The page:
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Mon April 14, 2014
Kristen Wiig, Alice Munro And Negative Space In Fiction
Originally published on Mon April 14, 2014 6:22 am
[This piece discusses the plot of both the Alice Munro short story on which Hateship Loveship is based and the film itself, although it's frankly nothing you can't intuit from the trailer.]
The Alice Munro short story "Hateship, Friendship, Courtship, Loveship, Marriage" begins with a plain and awkward woman named Johanna arranging a shipment of furniture and shopping for a dress. She's leaving town to go to the man she expects to marry, though he hasn't yet asked. The story shifts to follow the nasty fellow she's been working for, who's angry about her departure, and then it makes its way to Edith.
Edith is a young teenager, and with her at the center of the narrative, we leap back in time to learn how Johanna came to be leaving: Edith and her friend Sabitha played a cruel joke in which they made it appear that this man, Sabitha's father, was writing Johanna love letters. He was not. But, fooled into believing she's been carrying on a long-distance romance, Johanna made plans to leave all she knows and head off to what appears certain to be abject humiliation.
We then jolt forward to the present, where Johanna arrives at her destination, and we follow her for a short time again. But then we leap ahead two years. And those two years later, we learn, through a notice in the paper read to Edith by her mother, what became of Johanna and Ken.
Alice Munro won the 2013 Nobel Prize in Literature. To adapt her work, as screenwriter Mark Poirier and director Liza Johnson have done for the film Hateship Loveship, is a hugely daunting thing. The risk is that there is a way to look at this story that would rob it of everything about it that's interesting, and that way to look at this story is the way this trailer looks at it.
The film shown in this trailer is, happily, not the film they made. It's much better than this, much smaller and more intimate than this, and much truer to the spirit of the story — especially at first — than this. Somehow, the girls' forgeries look almost benevolent here, like they're trying to get Sabitha's father (Guy Pearce) a date. That is not the story, and it's not the film, either. Edith is a little sociopath, not to put too fine a point on it, who finds Johanna's humiliation — and the lingering promise of more — hugely entertaining.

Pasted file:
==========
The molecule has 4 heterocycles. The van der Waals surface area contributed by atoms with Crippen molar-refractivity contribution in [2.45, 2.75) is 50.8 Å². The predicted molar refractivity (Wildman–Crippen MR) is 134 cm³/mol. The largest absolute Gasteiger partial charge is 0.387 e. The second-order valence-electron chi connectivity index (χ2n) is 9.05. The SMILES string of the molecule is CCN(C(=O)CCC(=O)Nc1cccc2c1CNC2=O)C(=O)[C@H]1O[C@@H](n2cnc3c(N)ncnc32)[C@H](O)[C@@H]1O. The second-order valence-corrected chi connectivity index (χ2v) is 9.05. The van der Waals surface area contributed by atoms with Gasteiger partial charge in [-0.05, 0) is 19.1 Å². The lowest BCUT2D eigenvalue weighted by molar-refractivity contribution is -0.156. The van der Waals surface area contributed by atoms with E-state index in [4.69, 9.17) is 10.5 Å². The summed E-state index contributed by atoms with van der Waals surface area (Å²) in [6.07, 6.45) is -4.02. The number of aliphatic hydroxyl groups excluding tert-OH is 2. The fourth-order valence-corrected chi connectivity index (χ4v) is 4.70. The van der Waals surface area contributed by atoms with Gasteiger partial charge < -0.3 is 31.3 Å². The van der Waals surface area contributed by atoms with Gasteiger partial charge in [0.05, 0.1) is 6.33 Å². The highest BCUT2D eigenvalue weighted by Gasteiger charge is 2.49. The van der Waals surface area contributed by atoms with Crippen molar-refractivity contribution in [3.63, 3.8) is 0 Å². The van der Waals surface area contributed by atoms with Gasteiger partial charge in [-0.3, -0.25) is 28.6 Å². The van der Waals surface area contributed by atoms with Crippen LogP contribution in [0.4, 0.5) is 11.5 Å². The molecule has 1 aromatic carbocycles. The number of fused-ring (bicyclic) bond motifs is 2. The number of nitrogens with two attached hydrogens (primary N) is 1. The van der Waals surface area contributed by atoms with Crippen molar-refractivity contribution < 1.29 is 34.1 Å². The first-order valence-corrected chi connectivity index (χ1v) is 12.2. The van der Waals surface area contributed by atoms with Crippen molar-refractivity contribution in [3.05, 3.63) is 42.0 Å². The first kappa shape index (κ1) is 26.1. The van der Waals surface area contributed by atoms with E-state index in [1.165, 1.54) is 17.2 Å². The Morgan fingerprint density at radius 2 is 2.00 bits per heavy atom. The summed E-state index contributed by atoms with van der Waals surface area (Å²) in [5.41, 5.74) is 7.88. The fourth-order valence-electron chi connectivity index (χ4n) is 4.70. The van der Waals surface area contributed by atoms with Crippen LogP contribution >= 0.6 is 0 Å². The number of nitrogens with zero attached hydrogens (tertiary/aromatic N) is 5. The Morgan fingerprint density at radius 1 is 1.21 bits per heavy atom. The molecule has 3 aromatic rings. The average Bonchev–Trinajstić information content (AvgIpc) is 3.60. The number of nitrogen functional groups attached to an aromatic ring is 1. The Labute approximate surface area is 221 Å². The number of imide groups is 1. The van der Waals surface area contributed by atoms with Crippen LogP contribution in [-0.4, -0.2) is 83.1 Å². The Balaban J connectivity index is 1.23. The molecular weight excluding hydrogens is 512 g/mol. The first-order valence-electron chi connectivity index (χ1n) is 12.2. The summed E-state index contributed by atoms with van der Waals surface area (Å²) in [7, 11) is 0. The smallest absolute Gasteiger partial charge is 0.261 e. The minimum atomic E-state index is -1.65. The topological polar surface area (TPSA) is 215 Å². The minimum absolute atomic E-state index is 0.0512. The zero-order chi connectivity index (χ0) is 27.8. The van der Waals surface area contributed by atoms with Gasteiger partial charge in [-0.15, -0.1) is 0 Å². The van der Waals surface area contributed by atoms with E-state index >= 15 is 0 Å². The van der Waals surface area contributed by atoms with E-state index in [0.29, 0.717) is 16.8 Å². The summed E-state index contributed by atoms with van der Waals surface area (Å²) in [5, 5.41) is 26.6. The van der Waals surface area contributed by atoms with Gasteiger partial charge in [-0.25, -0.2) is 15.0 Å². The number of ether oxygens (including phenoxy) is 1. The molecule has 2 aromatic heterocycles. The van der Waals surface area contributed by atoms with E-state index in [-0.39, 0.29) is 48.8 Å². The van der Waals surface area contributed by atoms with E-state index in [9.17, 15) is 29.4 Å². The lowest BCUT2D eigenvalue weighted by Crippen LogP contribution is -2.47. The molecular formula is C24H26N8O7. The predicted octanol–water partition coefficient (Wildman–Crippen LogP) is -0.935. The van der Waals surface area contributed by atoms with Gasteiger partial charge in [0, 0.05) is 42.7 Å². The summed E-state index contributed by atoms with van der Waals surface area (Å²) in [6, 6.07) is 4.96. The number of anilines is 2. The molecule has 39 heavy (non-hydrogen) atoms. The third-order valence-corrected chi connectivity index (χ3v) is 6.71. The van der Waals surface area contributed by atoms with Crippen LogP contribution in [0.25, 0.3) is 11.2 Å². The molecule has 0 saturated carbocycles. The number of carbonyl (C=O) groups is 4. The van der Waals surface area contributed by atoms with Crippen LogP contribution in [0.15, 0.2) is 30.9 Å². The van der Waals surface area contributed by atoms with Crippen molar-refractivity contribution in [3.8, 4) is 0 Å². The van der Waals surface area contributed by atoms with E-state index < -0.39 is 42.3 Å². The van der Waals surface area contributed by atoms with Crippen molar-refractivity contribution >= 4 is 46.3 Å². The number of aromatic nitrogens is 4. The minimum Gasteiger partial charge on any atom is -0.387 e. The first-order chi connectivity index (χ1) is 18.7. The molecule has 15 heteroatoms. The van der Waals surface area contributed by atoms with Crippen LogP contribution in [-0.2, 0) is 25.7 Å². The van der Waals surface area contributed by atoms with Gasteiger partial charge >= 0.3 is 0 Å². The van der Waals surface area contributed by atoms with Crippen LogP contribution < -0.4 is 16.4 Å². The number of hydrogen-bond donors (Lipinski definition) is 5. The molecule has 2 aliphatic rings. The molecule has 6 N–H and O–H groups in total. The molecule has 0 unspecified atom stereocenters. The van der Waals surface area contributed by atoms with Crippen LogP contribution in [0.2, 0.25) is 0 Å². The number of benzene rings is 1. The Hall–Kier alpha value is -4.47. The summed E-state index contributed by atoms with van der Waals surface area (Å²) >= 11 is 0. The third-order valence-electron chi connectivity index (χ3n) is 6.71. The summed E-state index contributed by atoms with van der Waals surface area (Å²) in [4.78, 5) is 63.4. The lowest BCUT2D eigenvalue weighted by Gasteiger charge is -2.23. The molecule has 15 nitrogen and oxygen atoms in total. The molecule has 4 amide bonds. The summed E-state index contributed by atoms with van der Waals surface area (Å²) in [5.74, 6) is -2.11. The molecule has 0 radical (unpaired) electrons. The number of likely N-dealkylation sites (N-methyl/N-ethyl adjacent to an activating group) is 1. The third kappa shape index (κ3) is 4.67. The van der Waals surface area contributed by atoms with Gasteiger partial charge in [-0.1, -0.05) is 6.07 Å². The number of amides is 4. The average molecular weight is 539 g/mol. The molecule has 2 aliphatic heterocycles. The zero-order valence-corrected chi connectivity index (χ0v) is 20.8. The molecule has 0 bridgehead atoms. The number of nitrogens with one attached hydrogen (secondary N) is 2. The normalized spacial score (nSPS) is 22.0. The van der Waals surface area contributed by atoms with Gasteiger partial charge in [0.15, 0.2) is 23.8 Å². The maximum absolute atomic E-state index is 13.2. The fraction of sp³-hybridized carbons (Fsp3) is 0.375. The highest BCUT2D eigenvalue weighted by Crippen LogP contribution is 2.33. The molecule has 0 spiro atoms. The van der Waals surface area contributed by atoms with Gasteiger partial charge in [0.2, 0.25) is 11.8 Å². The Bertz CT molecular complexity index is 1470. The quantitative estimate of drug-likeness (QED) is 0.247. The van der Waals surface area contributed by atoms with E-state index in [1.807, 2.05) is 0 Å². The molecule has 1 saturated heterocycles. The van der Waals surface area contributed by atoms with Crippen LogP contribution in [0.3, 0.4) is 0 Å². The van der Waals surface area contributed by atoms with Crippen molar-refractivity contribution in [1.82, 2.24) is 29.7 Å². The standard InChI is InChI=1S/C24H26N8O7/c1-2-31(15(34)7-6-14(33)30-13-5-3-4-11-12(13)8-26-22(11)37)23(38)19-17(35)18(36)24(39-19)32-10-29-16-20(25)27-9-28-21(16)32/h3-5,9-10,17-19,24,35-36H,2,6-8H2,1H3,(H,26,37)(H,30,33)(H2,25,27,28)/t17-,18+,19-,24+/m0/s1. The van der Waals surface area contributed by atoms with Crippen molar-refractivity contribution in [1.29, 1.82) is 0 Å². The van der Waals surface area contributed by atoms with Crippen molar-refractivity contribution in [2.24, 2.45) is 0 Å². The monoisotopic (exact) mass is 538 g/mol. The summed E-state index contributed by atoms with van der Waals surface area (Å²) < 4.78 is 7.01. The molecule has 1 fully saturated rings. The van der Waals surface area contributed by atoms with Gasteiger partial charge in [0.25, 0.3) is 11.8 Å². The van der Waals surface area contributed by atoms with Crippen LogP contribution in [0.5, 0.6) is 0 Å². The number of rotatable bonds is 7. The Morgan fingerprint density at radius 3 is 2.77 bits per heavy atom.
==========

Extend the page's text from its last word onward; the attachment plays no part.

But what you do get from the trailer is a sense of, strictly speaking, where the story is going: Ken and Johanna (played nicely by a decidedly non-manic Kristen Wiig) wind up together after all. In the film, they're clearly in love. In the story, all Edith learns is that two years later, they're married and they have a baby. Whether it's a love story is far more ambiguous.
The story closes with a still icy, baffled Edith wondering how she came to be responsible for a baby coming into the world, and writing, "You must not ask, it is forbidden for us to know --" and then finishing, "what fate has in store for me or for you --"
And that dash is where we leave her, and all of them. The suspension of it is startling; it leaves a huge white space where everything that follows a dash would normally go.
But white space, in fact, is crucial to the story. The fact that we see so little of what happens between Johanna's initial meeting with Ken and the news that reaches us later — not because we ever return to Johanna, but because Edith learns what happened — is part of that contemplation of fate. Edith's aggravated disgust at how such a thing could have happened is built into the story: how could they have gotten married? Why hasn't anyone called Edith out on this behavior by now? She doesn't know. We don't know either.
Of course, films don't work this way. While the film is quite true to the early scenes of the furniture shipping and dress purchase, once it introduces Guy Pearce as Sabitha's scruffy father, it stays with the two of them far longer. It explains how they fall in love, how they kiss, how they have sex the first time. It tells you all those things that existed in that huge swath of metaphorical white space. And the bafflement that Edith feels at the seemingly arbitrary, or even illogical, consequences of her behavior is replaced with a more linear explanation of how these broken people might have ended up as they did.
It's not a bad film; it's a lovingly made little piece, with a lot of gorgeous attention to details like hands and dust motes. Kristen Wiig is intriguingly toned down and, in several places, conveys some very complex feelings with very slight changes in her expression. But it's conventional — not as conventional as that trailer makes it look, not by a longshot, but conventional nonetheless. It does get some of the point of the story, in that the girls are not cute and this is, at best, a decent ending arising from a dismal display of cruelty.
But the structure of the story is so important that, by filling in the blanks, the punch of the ending — much as the screenplay tries to restore it with a different device — is really lost. In the story, Johanna vanishes from her own tale, much as she vanishes from town, and all we hear is third-hand. It's awfully difficult to make a movie that way, and not surprising they didn't. Still, you do lose something, and it's probably more than you gain.